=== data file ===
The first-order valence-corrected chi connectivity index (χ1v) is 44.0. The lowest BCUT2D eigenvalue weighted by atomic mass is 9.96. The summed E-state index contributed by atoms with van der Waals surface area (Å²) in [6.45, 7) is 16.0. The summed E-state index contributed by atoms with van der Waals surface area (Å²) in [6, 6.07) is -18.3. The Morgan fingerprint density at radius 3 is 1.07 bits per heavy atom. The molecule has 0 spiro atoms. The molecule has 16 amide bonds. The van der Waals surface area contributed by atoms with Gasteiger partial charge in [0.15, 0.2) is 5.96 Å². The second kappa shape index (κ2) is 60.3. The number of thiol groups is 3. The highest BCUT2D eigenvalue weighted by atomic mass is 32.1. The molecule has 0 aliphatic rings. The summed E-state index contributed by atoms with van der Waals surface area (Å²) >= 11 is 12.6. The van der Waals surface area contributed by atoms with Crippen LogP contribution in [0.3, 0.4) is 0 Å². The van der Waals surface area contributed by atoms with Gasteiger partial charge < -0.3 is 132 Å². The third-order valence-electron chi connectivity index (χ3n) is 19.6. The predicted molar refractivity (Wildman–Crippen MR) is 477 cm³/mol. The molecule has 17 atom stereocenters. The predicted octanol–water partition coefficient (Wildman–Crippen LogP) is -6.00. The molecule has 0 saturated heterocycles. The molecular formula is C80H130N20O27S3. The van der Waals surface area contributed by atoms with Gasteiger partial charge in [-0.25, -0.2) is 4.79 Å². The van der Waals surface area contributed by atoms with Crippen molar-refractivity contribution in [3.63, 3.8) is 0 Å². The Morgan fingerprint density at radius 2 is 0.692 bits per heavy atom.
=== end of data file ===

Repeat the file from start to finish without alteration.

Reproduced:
The first-order valence-corrected chi connectivity index (χ1v) is 44.0. The lowest BCUT2D eigenvalue weighted by atomic mass is 9.96. The summed E-state index contributed by atoms with van der Waals surface area (Å²) in [6.45, 7) is 16.0. The summed E-state index contributed by atoms with van der Waals surface area (Å²) in [6, 6.07) is -18.3. The Morgan fingerprint density at radius 3 is 1.07 bits per heavy atom. The molecule has 0 spiro atoms. The molecule has 16 amide bonds. The van der Waals surface area contributed by atoms with Gasteiger partial charge in [0.15, 0.2) is 5.96 Å². The second kappa shape index (κ2) is 60.3. The number of thiol groups is 3. The highest BCUT2D eigenvalue weighted by atomic mass is 32.1. The molecule has 0 aliphatic rings. The summed E-state index contributed by atoms with van der Waals surface area (Å²) >= 11 is 12.6. The van der Waals surface area contributed by atoms with Crippen LogP contribution in [0.3, 0.4) is 0 Å². The van der Waals surface area contributed by atoms with Gasteiger partial charge < -0.3 is 132 Å². The third-order valence-electron chi connectivity index (χ3n) is 19.6. The predicted molar refractivity (Wildman–Crippen MR) is 477 cm³/mol. The molecule has 17 atom stereocenters. The predicted octanol–water partition coefficient (Wildman–Crippen LogP) is -6.00. The molecule has 0 saturated heterocycles. The molecular formula is C80H130N20O27S3. The van der Waals surface area contributed by atoms with Gasteiger partial charge in [-0.25, -0.2) is 4.79 Å². The van der Waals surface area contributed by atoms with Crippen molar-refractivity contribution in [3.63, 3.8) is 0 Å². The Morgan fingerprint density at radius 2 is 0.692 bits per heavy atom.